NEAR TERM [This Evening and Tonight]...
A broken band of heavy rain showers and even a few thunderstorms
continues to slowly shift east with time this afternoon across the
forecast area (and our Florida zones in particular). The stronger
convective cells appear to be situated along a composite outflow
boundary / quasi-stationary front, with trailing light-moderate
stratiform rain behind that (encompassing much of the western half
of our forecast area).
Therefore, high PoPs were maintained through the evening hours, particularly in the western two-thirds of our area. The high-resolution guidance including recent runs of the HRRR and our local TAE-WRF appears to be doing a poor job representing ongoing conditions. They dissipate the convection far too fast and have generally dry conditions advertised over our area around 19-20 UTC. Therefore, we expect that the ongoing rain and storms will linger for at least another few hours.
The guidance (including global models) indicates that the rain and storms will consolidate back to the west later this evening and
tonight. Therefore, the Flash Flood Watch was kept as is - which
expires for our GA and eastern FL zones at 03 UTC, with much of
the heavy rainfall after that time expected west of those areas.
This will have to be closely monitored this evening, though. Given
the environment (high PWATs, efficient rain processes), the threat
of flash flooding continues across the area wherever heavier rain
bands can set up.
SHORT TERM [Sunday through Monday Night]...
The quasi-stationary front may begin to slowly shift a bit further west on Sunday and lose its character as a low-level ridge builds into the Southeast from the Atlantic Ocean. Therefore, there should be less of a large-scale focusing mechanism for convection tomorrow (or it should be situated just north and west of our area).
However, guidance still shows relatively high PoPs with continued high PWAT environment and southerly low-level flow. Therefore, we maintained likely PoPs over much of the area.
A similar story exists for Monday, although with slightly more uncertainty we opted for high chance (50%) PoPs instead - but it
could end up being another high coverage day for rain.
Daytime temperatures should continue to be a little cooler than normal.
LONG TERM [Tuesday through Saturday]...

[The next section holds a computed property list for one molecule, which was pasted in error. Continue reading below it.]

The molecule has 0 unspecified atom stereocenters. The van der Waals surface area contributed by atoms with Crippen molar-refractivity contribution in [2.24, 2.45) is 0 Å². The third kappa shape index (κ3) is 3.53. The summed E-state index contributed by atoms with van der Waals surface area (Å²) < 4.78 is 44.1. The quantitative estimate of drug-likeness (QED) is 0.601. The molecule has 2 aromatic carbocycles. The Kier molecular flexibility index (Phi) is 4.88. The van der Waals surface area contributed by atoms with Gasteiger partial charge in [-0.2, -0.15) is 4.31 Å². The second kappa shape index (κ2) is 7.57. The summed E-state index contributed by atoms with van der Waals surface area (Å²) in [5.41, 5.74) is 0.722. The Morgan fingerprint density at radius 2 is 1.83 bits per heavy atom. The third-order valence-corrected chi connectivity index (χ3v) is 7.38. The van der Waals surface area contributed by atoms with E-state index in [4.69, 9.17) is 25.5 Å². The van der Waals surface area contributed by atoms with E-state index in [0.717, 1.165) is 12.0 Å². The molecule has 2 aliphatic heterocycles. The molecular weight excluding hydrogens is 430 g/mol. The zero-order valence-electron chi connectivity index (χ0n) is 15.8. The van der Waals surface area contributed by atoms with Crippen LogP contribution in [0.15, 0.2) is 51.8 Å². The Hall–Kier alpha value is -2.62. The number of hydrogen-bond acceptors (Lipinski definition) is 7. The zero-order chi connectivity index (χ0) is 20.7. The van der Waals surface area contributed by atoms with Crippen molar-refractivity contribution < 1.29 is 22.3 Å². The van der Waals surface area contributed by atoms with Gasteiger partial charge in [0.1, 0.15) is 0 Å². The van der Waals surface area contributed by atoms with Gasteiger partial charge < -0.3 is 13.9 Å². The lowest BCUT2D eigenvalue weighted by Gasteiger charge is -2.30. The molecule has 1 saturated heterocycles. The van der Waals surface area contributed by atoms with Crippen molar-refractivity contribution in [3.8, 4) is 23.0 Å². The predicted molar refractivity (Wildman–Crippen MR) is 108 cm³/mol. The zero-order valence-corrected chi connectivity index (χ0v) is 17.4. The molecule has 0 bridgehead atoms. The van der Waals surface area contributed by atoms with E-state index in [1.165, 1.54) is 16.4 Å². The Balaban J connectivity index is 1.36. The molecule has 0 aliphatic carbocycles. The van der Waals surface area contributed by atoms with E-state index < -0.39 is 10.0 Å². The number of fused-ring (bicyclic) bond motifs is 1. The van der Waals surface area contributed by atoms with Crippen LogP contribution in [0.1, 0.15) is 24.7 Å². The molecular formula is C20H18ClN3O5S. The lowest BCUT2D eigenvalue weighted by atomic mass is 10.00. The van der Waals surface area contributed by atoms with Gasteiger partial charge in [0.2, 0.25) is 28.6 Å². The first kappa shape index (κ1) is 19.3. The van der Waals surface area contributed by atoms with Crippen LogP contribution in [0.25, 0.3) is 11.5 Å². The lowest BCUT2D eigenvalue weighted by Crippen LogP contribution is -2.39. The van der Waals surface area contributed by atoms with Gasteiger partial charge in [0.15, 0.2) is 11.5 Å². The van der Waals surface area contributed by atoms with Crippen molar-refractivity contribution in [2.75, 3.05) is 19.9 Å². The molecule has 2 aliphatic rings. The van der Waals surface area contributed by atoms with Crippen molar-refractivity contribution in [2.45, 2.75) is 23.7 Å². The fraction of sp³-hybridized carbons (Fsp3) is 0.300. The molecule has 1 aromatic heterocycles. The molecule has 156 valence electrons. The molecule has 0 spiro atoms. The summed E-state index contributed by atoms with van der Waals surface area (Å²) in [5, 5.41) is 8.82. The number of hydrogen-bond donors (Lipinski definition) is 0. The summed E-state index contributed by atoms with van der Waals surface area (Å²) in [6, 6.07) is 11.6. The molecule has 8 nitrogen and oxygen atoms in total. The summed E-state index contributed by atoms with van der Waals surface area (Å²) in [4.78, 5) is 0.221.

Southeast low-level flow gradually backs to more of an easterly
direction as an upper level ridge builds into the region. This should equate to more suppressed convective activity with time, and overall PoPs show a decreasing trend through the extended forecast.
However, there should still be daily thunderstorm chances.
Temperatures will be closer to normal, perhaps warming to slightly above normal by later in the week.
AVIATION [through 18 UTC Sunday]...
Low CIGS and showers with embedded convection will prevail with
MVFR-IFR conditions expected to continue this evening at ECP, DHN,
and ABY and develop later overnight and tomorrow at TLH and VLD.
Brief periods of LIFR CIGS and vsbys are expected in the heaviest
bouts of rain.
With some breezy southeast winds being observed over the western
waters at the moment (peak winds to near 20 knots), we have
inserted a SCEC headline through tonight west of AAF.
The winds will be slightly weaker in the eastern half of our coastal zones, but could still approach 15 knots at times.
Winds and seas will lessen somewhat tomorrow morning, followed by a stretch of easterly flow with winds around 10 knots and seas 3 feet or less.
Abundant moisture and rainfall will prevent red flag conditions from being met well into next week.
Widespread rain with some heavier bands continues this afternoon
across much of the area. A lot of the rain over the western half
of our area has been due to a band of heavier rain showers and a
few thunderstorms. This band has been producing rain rates of up
to 2-3 inches per hour, but has been showing steady eastward
Therefore, flash flooding issues have been isolated (so far) to urban areas around Panama City.
The rain and storms should continue into the evening - possibly affecting areas further to the east - but then will eventually re-consolidate back to the west after midnight and into tomorrow.
Given the widespread nature of the moderate to heavy rainfall, many river systems around the area should see notable rises and
increased flows, except for perhaps the far southeast part of our
area in Taylor, Lafayette, and Dixie counties.
The rivers, as of a week ago, were running at lower levels than what we had seen for most of July, so it has taken a considerable amount of rain to move some to even a bankfull status.
Flooding issues will be determined by the location of the heaviest rainfall over the next 1-2 days, although a few rivers that may be particularly at risk include: Choctawhatchee, Shoal, Apalachicola.
The most up to date, specific river forecast information can be
found on the AHPS web page at:
PRELIMINARY POINT TEMPS/POPS...
Tallahassee 72 90 73 91 73 / 60 60 30 50 30
Panama City 76 87 76 88 76 / 60 60 40 50 30
Dothan 71 86 72 89 72 / 70 70 30 50 30
Albany 71 88 72 90 72 / 70 60 30 50 30
Valdosta 71 90 72 91 72 / 60 50 30 50 30
Cross City 73 90 72 91 72 / 40 50 40 40 30
Apalachicola 78 87 77 86 77 / 50 50 40 50 30
FLASH FLOOD WATCH until 11 PM EDT this evening for all zones
east of the Apalachicola River.
FLASH FLOOD WATCH through Sunday evening for all zones west
of the Apalachicola River.
FLASH FLOOD WATCH until 11 PM EDT this evening for all zones.
FLASH FLOOD WATCH through Sunday evening for all zones.